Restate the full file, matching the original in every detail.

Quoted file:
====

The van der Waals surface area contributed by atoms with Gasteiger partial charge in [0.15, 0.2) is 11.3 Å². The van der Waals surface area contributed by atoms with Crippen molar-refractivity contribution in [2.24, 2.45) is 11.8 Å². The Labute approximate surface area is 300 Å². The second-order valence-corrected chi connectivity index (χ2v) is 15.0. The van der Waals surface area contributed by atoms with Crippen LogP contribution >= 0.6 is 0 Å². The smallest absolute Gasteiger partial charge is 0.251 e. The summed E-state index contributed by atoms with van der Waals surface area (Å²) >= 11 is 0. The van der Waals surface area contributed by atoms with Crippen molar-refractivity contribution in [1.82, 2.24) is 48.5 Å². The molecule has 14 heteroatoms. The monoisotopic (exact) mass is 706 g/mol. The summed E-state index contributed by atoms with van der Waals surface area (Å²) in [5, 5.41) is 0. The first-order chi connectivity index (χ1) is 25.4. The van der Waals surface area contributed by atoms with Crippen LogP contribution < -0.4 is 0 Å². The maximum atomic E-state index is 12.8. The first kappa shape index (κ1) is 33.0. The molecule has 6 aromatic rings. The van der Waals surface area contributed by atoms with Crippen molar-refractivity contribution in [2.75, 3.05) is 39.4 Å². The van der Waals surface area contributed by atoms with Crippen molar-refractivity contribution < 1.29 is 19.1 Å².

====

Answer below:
The van der Waals surface area contributed by atoms with Gasteiger partial charge in [0.15, 0.2) is 11.3 Å². The van der Waals surface area contributed by atoms with Crippen molar-refractivity contribution in [2.24, 2.45) is 11.8 Å². The Labute approximate surface area is 300 Å². The second-order valence-corrected chi connectivity index (χ2v) is 15.0. The van der Waals surface area contributed by atoms with Crippen LogP contribution >= 0.6 is 0 Å². The smallest absolute Gasteiger partial charge is 0.251 e. The summed E-state index contributed by atoms with van der Waals surface area (Å²) >= 11 is 0. The van der Waals surface area contributed by atoms with Crippen molar-refractivity contribution in [1.82, 2.24) is 48.5 Å². The molecule has 14 heteroatoms. The monoisotopic (exact) mass is 706 g/mol. The summed E-state index contributed by atoms with van der Waals surface area (Å²) in [5, 5.41) is 0. The first-order chi connectivity index (χ1) is 25.4. The van der Waals surface area contributed by atoms with Crippen LogP contribution < -0.4 is 0 Å². The maximum atomic E-state index is 12.8. The first kappa shape index (κ1) is 33.0. The molecule has 6 aromatic rings. The van der Waals surface area contributed by atoms with Crippen molar-refractivity contribution in [2.75, 3.05) is 39.4 Å². The van der Waals surface area contributed by atoms with Crippen molar-refractivity contribution < 1.29 is 19.1 Å².